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confetti design articles how to design a landing page that converts


In the past year I have designed a couple of landing pages and while doing so I collated a list of do’s and don’ts.

What is a landing page you may ask? A landing page is the page that visitors see after clicking on your Facebook ad, promotional email or if you provided a link in a traditional marketing piece. It can be a specific page on your website or a separate page created exclusively for search engines. A landing page is designed to direct visitors to take a specific action, such as making a purchase, completing a registration, or subscribing to your mailing list.

When I design a website I spend a lot of time considering the client, their personality, their brand and equally their customer. Every design element must meet these 2 criteria. The desired result is for the pages to connect with the visitor so they will feel trust and thus pick the phone or act.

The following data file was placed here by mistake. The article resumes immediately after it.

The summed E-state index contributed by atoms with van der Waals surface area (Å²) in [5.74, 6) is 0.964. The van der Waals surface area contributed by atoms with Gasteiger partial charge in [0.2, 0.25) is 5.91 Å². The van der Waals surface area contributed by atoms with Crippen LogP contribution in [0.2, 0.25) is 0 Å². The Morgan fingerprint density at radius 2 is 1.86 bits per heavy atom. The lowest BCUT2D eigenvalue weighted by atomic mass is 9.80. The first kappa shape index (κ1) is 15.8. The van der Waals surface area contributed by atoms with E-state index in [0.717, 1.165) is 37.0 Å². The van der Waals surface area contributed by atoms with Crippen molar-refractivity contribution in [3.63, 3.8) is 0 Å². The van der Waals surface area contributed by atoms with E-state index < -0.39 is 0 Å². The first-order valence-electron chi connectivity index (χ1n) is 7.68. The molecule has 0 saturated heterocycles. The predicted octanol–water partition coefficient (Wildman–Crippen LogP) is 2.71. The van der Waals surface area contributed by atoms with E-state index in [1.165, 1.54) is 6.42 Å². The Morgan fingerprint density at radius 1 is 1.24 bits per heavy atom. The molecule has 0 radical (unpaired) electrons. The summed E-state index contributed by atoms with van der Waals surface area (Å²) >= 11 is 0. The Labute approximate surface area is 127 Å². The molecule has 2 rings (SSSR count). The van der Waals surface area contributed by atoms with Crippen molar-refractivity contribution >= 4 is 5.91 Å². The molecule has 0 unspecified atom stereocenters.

When it comes to designing a landing page or sales page we have to also consider the key elements to convert a visitor into am more targeted action, the action of signing up and paying on the spot.

The 2 of these goals may sound the same but when it comes to design, copy and photography they are subtly different. This is no better time to employ a copywriter with landing page expertise.

Lets take a look at key elements of how to design a landing page that converts:

For a high converting landing page, the headline must be very visible, the first thing your visitor sees and it must offer a benefit. Keep your headline succinct, straight to the point and create urgency to the visitor acts then and there.
Ensure it is the same headline you use in the ads or links that get your customer to this page. They acted on a certain headline best not to confuse them into thinking they have been directed to an incorrect page by being tricky with your headlines.

Supporting sub-headline